Progressive with a plan

About 20 Elizabeth Warren supporters huddle in the back room of Libertine Brewing Company's SLO restaurant on the evening of Feb. 19. The big screen TV up at the front has the room's undivided attention as it broadcasts the Democratic presidential primary debate from Las Vegas.

After posting disappointing results in Iowa and New Hampshire, Warren needs a game-changing debate performance tonight to keep her hopes alive. Those stakes are tangibly felt inside Libertine—conversations and banter are sparse as people's eyes are anxiously glued to the screen.

DEBATING Local Warren supporters convene at a debate watch party in Libertine Brewing Company's restaurant in downtown SLO on Feb. 19. - PHOTOS BY JAYSON MELLOM
  • Photos By Jayson Mellom
  • DEBATING Local Warren supporters convene at a debate watch party in Libertine Brewing Company's restaurant in downtown SLO on Feb. 19.

"Hopefully she uses her invisibility to her advantage," says Cambria resident Susan Mackey. Mackey is a retired teacher, and one of the first volunteers on the Central Coast to hit the pavement for the Warren campaign.

Right on cue, the 70-year-old Oklahoman, known for her many plans, comes out guns blazing, eviscerating first-time primary debater Bloomberg in the early moments over his non-disclosure agreements with women who've accused him of sexual harassment. Unflinching and assertive throughout, Warren is delivering the kind of performance that pundits afterward called campaign-saving.

The Libertine restaurant, once frozen with tension, is now buzzing with excitement. Warren supporters dance, cheer, and applaud when she lands her points and punches. What these locals say they love about Warren is her unique mix of strengths: whip-smart intelligence, dogged tenacity, and a compassionate, down-to-earth nature.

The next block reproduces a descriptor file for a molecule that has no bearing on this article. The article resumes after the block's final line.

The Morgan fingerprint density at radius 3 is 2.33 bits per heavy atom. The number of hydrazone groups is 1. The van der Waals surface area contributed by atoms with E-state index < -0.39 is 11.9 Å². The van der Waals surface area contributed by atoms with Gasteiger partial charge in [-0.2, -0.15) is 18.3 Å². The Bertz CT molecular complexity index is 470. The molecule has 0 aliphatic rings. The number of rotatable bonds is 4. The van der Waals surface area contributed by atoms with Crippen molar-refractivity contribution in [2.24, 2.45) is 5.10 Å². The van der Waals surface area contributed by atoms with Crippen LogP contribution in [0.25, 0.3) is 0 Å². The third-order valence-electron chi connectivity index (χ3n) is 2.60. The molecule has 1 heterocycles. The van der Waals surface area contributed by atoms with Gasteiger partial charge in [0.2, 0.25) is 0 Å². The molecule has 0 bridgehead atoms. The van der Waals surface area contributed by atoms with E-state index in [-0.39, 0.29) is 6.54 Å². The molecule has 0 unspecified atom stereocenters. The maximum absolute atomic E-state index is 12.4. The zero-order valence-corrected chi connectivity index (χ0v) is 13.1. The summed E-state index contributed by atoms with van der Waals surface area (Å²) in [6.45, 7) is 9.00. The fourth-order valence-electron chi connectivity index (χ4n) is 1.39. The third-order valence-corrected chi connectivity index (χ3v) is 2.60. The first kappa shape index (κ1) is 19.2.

Mackey—who in her teaching career taught students with hearing impairments—explains that Warren was the only presidential candidate early on who outlined her positions on issues that impacted people with disabilities. That's what initially drew her to Warren, and then almost everything else about the law professor-turned-senator impressed her.

"The compassion she has, she's run a government agency, she's been a senator, she's smart, she has excellent policies," Mackey says. "Everyone who's working for the campaign are such good people, too."

Mackey got the Warren bug, and since November 2019, she said she's participated in more than 40 events for her campaign—from debate parties, to afternoons of canvassing—recently even traveling to South Carolina to knock on doors for her.

Early on, the Warren campaign contacted Mackey, telling her she was "their only volunteer between Salinas and Ventura," Mackey remembered with a laugh. In the weeks and months after that first contact, Mackey worked to recruit a still-growing coalition of locals who like Warren as their choice for president. Among those recruits is Kevin Foote, a Five Cities-area native and an eighth grade teacher at Tommie Kunst Junior High in Santa Maria.

Foote told New Times that volunteering for the Warren campaign was "a no-brainer," as he felt that "she was the only [candidate] providing the full package." A Sanders voter in 2016, Foote, who's in his early 30s, said that while Sanders' candidacy stirred up a lot of excitement and inspiration for him, he thinks that Warren can deliver more substance and solutions at the end of the day.

"I knew in my head and my heart that this is everything I expect from a candidate—data, research, academics," Foote said. "It was a no-brainer. I was like, 'Yeah, how can I help?'"

Santa Maria-area voter Mary Ann, who spoke at Warren's Latinx forum on Feb. 20, was also swayed by her "intelligence, passion, and integrity."

"I just feel like she's much more grounded in her plans," she said during the event. "I just believe in her more."

Overlapping movements

Warren supporter Emilio Uranga was leaving his SLO residence recently to knock on doors for the campaign when a pair of Sanders canvassers approached his house at the same time.

As soon as the two sides realized what was happening, they couldn't help but share a laugh over their crossed paths.

"We were like, 'Hey, keep up the good work!'" Uranga, a 25-year-old Cal Poly alumnus, recalls saying in passing.

MAYOR FOR SANDERS San Luis Obispo Mayor Heidi Harmon (right) is one of Sanders' most outspoken supporters on the Central Coast. To her left is California Nurses Association board member Sherri Stoddard. - PHOTOS BY JAYSON MELLOM
  • Photos By Jayson Mellom
  • MAYOR FOR SANDERS San Luis Obispo Mayor Heidi Harmon (right) is one of Sanders' most outspoken supporters on the Central Coast. To her left is California Nurses Association board member Sherri Stoddard.